By Youssef El Kaidi
Rabat – “A teacher knocked out by his own student in the classroom,” “a female teacher was stabbed by her raging student,” “a teacher brutally attacked and seriously injured by his own students” “a teacher was punched on the nose by a student, profusely bled.” These headlines have become commonplace these days on the front pages of Moroccan newspapers and news outlets.
Under the multi-dimensional crisis of Moroccan educational system which has recently been characterized by confusion, abrupt unsustainable decisions, discontinuity of reform programs, volatile uncalculated impositions, and a myriad of other profound systematic and structural inconsistencies, the phenomenon of violence in the Moroccan school has reached an alarming level. Violence which can be physical, verbal or symbolic is generally understood as an expression of aggressiveness to dominate, subdue, intimidate and master.
In fact, there has always been violence and probably will always be in the course of human life because we innately have a drive for violence and genes for aggression. The extinction of the Neanderthals sub-human species is said to be the outcome of the attack of homo-sapiens who wanted to take over the planet! Medieval and early modern European society was soaked in blood and gore. Wars of conquer and dominance have always been waged cross-continentally and cross-culturally. Yet, human violence has declined considerably over the evolutionary course of Man and we might be living today in the most peaceable era ever. (Steven Pinker) Humans have evolved into a species whose motives for peace outweigh those for war, aggression and violence.
Back to the Moroccan school which still wallows in violence, many people might be asking for the reasons of this threatening phenomenon and for the way out. I think what we are living today is but the outcome of a series of ineffective education policies and decisions, which, ironically, were meant to be reforms. We are reaping the bitter fruits of top-down ‘reforms’ tailored by foreign ‘experts’ dropped on the Moroccan school from above without the consultation of the real practitioners. Yet, the failure of the Moroccan school to meet the expectations of a ‘growing economy’ and a society longing for progress and sustainable development has always been blamed on teachers.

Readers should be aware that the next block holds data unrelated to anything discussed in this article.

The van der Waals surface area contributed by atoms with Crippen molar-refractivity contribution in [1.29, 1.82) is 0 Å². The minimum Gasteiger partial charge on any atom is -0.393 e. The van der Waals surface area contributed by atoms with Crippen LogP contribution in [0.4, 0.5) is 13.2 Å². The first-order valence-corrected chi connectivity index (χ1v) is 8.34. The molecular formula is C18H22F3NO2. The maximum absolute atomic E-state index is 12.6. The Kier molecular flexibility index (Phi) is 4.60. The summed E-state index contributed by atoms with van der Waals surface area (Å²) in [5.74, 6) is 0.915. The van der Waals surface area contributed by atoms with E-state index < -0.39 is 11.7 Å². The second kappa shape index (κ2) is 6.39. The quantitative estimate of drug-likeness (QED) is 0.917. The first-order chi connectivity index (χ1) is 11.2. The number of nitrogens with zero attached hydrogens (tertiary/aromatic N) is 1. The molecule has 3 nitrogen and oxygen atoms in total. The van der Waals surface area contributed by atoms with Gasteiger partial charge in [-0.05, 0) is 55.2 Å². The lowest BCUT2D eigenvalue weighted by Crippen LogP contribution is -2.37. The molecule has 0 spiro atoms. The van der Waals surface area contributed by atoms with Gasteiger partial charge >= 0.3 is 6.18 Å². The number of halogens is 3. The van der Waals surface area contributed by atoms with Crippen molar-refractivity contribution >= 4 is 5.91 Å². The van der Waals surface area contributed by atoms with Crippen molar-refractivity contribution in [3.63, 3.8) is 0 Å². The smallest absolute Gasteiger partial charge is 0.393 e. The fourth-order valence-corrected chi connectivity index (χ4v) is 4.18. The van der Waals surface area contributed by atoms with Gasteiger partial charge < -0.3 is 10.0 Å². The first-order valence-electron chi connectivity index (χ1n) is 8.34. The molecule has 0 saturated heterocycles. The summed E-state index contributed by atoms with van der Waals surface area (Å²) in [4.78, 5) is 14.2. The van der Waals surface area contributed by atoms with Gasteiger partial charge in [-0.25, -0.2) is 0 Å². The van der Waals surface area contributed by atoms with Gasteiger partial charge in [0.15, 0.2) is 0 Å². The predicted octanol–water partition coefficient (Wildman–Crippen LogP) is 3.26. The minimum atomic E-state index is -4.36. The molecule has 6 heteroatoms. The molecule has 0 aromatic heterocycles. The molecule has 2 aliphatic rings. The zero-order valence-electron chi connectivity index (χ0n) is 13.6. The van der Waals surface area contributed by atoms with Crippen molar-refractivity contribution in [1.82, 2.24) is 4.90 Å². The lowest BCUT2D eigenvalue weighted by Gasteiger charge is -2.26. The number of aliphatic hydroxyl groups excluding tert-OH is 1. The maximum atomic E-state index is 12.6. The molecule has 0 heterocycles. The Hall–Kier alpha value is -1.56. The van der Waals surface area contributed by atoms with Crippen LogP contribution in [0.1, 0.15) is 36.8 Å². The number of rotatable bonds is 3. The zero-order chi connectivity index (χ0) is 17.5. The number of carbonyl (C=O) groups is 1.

The over-focus on the cognitive aspects of the students at the expense of the affective sides has led to the kind of students our schools produce today. We should strengthen the emotional, humanistic, psychological, behavioral and empathetic aspects in students through innovative curricula and school programs. Otherwise, we would be producing human-shaped machines devoid and incapable of compassion, empathy, love, and respect, yet at the same time capable of wreaking havoc in society through disruptive and destructive behavior. Decisions makers need not, I think, be reminded that education is the spine of any development and should be a priority on their political agenda, unless they are concerned only with the development of their bank accounts.
In their reports and notes, which probably end up in trash bins, teachers and supervisors have always warned decision makers of what might the top-down reform model and the weird decisions and impositions lead to, yet to no avail. When they went on strikes and took out to the streets in several occasions to protest the collapse of the Moroccan school, the government cut off their already meager salaries, accusing them of absence.
As a teacher who has had a first-hand glimpse at the American, Japanese, German and other countries’ educational systems through field visits to their schools, I feel profound disillusionment, almost with a lump in my throat, at how far back we are lagging! This disillusionment, nevertheless, has never snuffed out my enthusiasm for teaching because I strongly believe that our students and our country deserve a better education. Waiting for the wounds of the recently attacked teachers to heal though the scars in their souls will remain irremediable, when shall the wounds of our education heal?
The views and opinions expressed in this article are those of the author and do not represent any institution or entity.
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